The NeoAir XLite is actually the third or fourth inflatable pad that I’ve tested from Therm-a-Rest, and it feels much more durable than some of their previous models. The fabric feels sturdy under your hands, and not like you’ll to poke a hole by looking at it the wrong way. As with all inflatable pads, take care to always use a ground cloth and avoid sharp objects. Or as I like to call it, employing common sense when using something that’s essentially an air bag wrapped in butterfly wings.


This is thin fabric. So thin you can kind of see through to the other side. Yet it’s durable as all get out. How do they make this stuff?

Deflation and Inflation

Inflating this pad is a breeze if you’re a professional tuba player, but for the rest of us, it’s going to take a little while. On average, it takes me 20-plus breaths to get the pad fully inflated. However, it takes my boyfriend 15 breaths or less, but I think he’s just showing off. The pad uses a traditional twist and pull valve, which isn’t as fast as other valves out there.


Inhale, exhale. Again and again.

Deflating this pad is simple, and makes a lovely hissing noise to alert your tent-mates that it’s time to get up and start hiking. I recommend laying on your pad while it’s deflating to help get the majority of the air out.


The twist and pull valve is solidly built, but not particularly fast.


With the Therm-a-Rest NeoAir XLite you cannot afford to be a sloppy packer. The carrying stuff sack that comes with the pad is only slightly larger than the rolled size of the pad, so you’re going to need to learn to follow those crease lines and get out every last breath of air if you want this thing to fit back in it’s bag neatly.


That said, once in its stuff sack, the pad is almost comically small.


Literally, the only issue that I can think of with this pad is that it’s a little narrow if you like to sleep on your side with your leg pulled up like a flamingo, which is exactly how I sleep. If you sleep like a normal person, then you’ll probably be fine. And for all us weird sleepers out there, the Large size of this pad is 25 inches across instead of the standard 20 inches used in the regular and short sizes, so there’s hope!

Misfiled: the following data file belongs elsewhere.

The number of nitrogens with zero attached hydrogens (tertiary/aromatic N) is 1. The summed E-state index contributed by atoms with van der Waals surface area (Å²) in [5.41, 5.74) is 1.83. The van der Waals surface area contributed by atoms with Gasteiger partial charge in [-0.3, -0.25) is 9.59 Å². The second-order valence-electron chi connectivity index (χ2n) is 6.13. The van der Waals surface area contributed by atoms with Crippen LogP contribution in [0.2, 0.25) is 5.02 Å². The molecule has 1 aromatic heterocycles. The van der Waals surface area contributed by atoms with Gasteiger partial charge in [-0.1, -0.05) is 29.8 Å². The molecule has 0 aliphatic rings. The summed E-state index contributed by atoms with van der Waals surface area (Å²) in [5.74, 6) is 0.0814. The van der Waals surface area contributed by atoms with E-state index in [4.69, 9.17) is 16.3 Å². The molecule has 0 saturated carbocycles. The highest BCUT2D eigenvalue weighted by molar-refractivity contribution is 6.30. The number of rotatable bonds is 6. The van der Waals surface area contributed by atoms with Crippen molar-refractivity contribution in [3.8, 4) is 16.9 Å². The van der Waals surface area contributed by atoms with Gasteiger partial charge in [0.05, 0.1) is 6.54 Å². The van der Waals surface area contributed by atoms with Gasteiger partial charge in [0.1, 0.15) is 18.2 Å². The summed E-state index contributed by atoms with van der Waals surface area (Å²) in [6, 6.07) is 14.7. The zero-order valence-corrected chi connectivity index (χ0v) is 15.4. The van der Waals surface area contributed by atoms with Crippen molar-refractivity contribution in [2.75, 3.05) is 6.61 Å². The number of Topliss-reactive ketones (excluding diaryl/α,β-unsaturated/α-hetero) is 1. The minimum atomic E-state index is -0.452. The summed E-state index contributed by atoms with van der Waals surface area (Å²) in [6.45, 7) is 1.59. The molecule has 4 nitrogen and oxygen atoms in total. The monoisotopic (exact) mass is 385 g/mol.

Final Word

The Therm-a-Rest NeoAir XLite delivers the comfort, warmth, and thickness of a much heavier pad, all wrapped in a brilliant yellow bundle that resembles an inflatable surfboard. It’s ready to whisk you away on the waves of sleepiness, directly to dream-land.

Where to Buy Therm-a-Rest NeoAir XLite

A Regular-sized Therm-a-Rest NeoAir XLite wast tested for this review. It is what’s standard, and what we recommend for most people. The pad is also offered in a Small version, which is a torso-length pad. This does not cover your legs or feet, and is the ultimate ultralight pad. It’s also offered in a Large, which has a 25-inch width and fits people up to 6’6″. Finally, Therm-a-Rest sells a Women’s specific NeoAir XLite. This is a tiny bit warmer, and has a length of 5’6″. While that specificity is nice, we don’t find it to be much better than the Regular size, even for women.

You can find the Therm-a-Rest NeoAir XLite below. Make sure to pick the right size when checking out!

Kara Kieffer

Kara grew up a grubby tomboy in Boulder, CO, where she spent most of her time outside collecting rocks in her pockets, much to her mother's chagrin. Now, as a Los Angeles based art director and writer she still loves being outside and exploring every chance she gets. On any given weekend, you can find her backpacking, hiking, or running ridiculous distances up and down mountains. You can follow her blog, Wild Country Found, and Instagram, or check out her personal website for more information.

Review Policy: We do not accept payments or gifts from brands and vendors, and strive to provide unbiased, independent advice. Brands typically provide review samples which we return, and in some cases we purchase the item so we can keep using it long after the review. Affiliate Policy: We support the hours that go into our reviews and testing through affiliate commissions on purchases made through links in this article. These don't effect the outcome of our reviews or selection of gear, as per our Review Policy.

2 responses to “Therm-a-Rest NeoAir XLite Review 2019

  1. Judysays:

    I have used various Neoair mattresses over the years and found them very comfortable. One thing I’ve found useful is too leave the deflated mattress in the tent and just roll the tent up with the Neoair inside. Eliminates an extra carry sack, speeds setting up/breaking down, and provides protection for the mattress.

    1. Daniel Zweiersays:

      Thanks for this tip Judy!